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The 'hard' loft with a soft spot for nature Add to ...

24 Noble St., Unit 302

Asking price: $339,000

Taxes: $2,057.75 (2010)

Agents: Chantal Vaillancourt and Kerri-Ann Brownlee (Bosley Real Estate Ltd.)

The building

The old red-brick mill at 24 Noble St. is the type of "hard" loft that Parkdalians appreciate for its authentic past.

During a recent open house, artists and musicians were treading the dark-stained wood floors, says real estate agent Chantal Vaillancourt of Bosley Real Estate Ltd.

"The edginess of it really seemed to appeal to this crowd," Ms. Vaillancourt says.

One young carpenter and furniture-maker, for example, said he would love to set up a studio beneath the sturdy wooden timbers. The ability to pursue a craft or trade in one of the bright and open spaces is a big draw for many potential buyers, Ms. Vaillancourt says.

The building, which sits in a triangle of land between the railroad tracks and Queen Street West., was refurbished and turned into offices in the late 1980s, then underwent another transformation into live-work condos in the mid-1990s.

The fact that the units are so different from each other also draws the individualistic and creative types, Ms. Vaillancourt adds: "The units are not all alike."

What the units do share is large windows, 10-foot ceilings and exposed brick walls. The heavy wooden posts and beams have been left standing throughout the building while the pipes lining the ceiling add to the industrial feel.

The building has no pool, gym or common areas, which is just fine with many of the potential buyers that Ms. Vaillancourt met at the open house. It does offer a very aggressive recycling program, however, the agent says.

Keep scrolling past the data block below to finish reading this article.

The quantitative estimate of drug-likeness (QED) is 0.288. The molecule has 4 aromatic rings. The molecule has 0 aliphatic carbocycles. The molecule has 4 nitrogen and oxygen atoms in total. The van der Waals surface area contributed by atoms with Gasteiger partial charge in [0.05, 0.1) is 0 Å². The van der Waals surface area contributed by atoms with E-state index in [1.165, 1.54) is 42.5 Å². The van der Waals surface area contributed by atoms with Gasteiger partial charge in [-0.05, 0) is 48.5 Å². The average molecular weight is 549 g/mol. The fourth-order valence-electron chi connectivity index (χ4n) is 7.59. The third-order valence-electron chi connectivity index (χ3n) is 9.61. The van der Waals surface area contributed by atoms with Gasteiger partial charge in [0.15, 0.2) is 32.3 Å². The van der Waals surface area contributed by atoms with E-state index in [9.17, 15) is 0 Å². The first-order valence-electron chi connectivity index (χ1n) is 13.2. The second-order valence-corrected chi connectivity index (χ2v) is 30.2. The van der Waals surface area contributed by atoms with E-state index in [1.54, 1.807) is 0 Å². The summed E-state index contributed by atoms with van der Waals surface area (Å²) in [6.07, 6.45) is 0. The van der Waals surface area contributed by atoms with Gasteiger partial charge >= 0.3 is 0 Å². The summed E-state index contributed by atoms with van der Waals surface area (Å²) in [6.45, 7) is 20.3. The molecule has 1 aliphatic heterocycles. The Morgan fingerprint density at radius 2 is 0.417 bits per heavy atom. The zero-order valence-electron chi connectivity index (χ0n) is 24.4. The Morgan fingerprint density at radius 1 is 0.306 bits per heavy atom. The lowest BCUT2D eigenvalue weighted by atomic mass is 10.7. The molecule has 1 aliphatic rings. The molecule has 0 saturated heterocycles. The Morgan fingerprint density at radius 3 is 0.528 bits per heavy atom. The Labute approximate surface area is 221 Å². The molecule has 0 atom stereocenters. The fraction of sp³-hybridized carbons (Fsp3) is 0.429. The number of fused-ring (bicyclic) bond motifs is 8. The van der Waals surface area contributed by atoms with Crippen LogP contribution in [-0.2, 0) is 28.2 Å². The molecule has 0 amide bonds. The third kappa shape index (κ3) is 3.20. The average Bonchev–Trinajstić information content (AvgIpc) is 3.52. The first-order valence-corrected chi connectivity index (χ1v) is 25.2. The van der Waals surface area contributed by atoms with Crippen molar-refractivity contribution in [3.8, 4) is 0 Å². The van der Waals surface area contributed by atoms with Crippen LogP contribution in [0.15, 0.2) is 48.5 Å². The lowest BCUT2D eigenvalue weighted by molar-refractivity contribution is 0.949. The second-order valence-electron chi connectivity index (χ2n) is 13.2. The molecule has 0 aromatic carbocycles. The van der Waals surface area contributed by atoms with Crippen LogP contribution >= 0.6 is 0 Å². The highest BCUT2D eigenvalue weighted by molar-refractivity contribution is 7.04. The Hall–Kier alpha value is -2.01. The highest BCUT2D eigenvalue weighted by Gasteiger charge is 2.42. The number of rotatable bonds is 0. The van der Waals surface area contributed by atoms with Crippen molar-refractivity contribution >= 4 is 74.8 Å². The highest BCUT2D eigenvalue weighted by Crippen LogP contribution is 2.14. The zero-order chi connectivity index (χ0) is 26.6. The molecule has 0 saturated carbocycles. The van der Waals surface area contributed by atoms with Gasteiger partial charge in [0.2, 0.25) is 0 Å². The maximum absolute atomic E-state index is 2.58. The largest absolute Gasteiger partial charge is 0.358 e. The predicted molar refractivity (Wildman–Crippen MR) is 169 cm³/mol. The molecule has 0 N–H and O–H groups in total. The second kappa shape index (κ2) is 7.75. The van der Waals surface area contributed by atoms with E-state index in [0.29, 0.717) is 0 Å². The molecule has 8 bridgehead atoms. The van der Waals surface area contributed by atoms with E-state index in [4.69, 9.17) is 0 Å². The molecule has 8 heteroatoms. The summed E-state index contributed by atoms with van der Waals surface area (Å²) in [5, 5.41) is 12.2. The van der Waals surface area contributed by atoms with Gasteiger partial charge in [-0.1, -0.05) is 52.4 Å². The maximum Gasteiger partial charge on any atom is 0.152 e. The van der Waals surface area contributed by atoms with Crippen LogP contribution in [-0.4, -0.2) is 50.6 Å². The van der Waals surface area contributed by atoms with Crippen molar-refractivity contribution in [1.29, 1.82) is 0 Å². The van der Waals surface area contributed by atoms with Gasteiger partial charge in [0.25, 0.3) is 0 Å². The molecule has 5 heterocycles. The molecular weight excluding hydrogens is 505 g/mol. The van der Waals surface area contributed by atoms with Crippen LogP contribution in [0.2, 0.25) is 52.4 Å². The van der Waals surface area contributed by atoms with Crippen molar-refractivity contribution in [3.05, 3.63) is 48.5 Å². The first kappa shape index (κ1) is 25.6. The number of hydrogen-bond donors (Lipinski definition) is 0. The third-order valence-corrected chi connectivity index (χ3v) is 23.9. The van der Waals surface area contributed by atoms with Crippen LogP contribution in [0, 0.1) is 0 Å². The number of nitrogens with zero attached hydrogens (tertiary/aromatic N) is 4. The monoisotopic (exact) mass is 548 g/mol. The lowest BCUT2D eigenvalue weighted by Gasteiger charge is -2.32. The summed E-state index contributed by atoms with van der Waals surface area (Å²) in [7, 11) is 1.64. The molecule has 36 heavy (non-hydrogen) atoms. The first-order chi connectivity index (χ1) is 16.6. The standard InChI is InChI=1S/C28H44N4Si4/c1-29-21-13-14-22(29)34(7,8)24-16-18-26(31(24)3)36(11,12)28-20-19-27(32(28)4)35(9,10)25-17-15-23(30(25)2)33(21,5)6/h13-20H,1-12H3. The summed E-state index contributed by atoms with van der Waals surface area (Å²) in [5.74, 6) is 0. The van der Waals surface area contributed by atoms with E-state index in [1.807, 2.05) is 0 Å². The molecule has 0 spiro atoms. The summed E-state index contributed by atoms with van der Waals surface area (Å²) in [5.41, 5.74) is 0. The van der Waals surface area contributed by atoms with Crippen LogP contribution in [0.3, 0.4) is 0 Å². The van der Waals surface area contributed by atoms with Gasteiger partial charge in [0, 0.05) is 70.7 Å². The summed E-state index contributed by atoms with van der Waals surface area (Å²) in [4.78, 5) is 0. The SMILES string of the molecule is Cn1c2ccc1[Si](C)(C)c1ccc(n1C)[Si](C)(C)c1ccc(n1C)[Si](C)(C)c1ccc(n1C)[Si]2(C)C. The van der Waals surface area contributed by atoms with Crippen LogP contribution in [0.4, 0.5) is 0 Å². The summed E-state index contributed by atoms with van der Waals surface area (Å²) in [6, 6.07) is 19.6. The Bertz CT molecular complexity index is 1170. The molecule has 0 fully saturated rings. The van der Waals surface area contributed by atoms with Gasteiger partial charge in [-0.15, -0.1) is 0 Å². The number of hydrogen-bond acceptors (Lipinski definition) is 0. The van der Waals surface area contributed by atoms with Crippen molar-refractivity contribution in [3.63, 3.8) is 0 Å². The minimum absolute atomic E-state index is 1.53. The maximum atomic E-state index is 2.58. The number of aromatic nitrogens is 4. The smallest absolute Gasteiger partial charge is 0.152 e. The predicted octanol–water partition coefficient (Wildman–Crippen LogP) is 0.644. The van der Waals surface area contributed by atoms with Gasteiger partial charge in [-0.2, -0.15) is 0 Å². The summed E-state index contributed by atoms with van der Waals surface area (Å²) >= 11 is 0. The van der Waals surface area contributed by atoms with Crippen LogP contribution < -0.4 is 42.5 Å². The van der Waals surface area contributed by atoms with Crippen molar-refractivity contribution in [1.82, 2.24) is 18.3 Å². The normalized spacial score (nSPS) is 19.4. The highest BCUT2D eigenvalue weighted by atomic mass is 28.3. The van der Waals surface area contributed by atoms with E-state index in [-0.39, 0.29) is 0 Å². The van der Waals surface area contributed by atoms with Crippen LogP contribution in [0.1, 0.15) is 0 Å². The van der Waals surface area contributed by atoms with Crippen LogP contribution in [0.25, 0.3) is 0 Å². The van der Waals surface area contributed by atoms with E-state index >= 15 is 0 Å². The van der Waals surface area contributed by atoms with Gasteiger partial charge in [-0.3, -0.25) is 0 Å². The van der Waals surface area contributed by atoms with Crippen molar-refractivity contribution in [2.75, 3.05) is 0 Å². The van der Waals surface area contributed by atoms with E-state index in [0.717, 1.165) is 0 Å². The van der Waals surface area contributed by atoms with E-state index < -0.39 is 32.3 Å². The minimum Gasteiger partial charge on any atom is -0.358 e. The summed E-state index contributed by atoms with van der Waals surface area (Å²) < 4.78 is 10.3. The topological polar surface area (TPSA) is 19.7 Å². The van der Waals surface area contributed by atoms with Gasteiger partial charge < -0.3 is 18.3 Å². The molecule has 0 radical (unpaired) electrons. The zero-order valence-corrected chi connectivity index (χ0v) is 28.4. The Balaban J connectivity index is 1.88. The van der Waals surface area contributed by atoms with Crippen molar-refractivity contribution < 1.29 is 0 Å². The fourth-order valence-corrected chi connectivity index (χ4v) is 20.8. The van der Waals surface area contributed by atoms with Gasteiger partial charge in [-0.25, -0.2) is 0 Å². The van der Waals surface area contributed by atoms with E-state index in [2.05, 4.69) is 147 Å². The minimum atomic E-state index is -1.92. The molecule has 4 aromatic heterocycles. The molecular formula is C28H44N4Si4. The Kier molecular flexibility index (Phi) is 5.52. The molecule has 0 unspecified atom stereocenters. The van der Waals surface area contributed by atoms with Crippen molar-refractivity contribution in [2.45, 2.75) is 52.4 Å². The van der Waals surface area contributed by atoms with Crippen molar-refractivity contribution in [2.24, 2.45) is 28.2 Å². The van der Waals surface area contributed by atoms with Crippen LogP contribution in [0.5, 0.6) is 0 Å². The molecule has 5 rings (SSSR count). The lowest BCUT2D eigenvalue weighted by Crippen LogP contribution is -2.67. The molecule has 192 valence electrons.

"They're very down to earth here," she adds.

For those with cars, the building has 20 non-reserved parking spots available. Most of the residents, however, appear to favour bicycling because finding vehicle parking is rarely a problem, says Ms. Vaillancourt.

"There are more bikes than cars here," she says.

Unit 302

The corner unit offers approximately 800 square feet of living space with windows facing north and west.

The large, open space provides lots of room for living and dining, with a small kitchen tucked in behind. The owner was able to add a built-in dishwasher, stove and slim fridge to the slender space, Ms. Vaillancourt says. She explains that many of the units in the building have minimalist kitchens and small appliances.

"That was a bit of a selling feature for us," she says of the renovated kitchen.

The owner also added an electric heat pump and air conditioner, which keeps the loft warm in winter and cool in summer.

The small bedroom is hidden behind a sliding barn door with a built-in platform for the bed.

The best feature

The north-facing windows offer views over a vast urban landscape.

Because the unit sits at the western end of the building, it is at the farther end from the railroad tracks. Still, many loft dwellers don't mind the occasional passing train and some welcome the railway as a reminder of the building's industrial history, Ms. Vaillancourt says.

North of College Street, the land running along the railway line has been converted to the West Toronto Railpath Park. The view from 302 offers a green canopy in the warmer months, Ms. Vaillancourt says: "In the summer, it's quite lovely with the trees."

Even before the busy open house, the owner received an offer for unit 302 and struck a conditional deal, says Ms. Vaillancourt.

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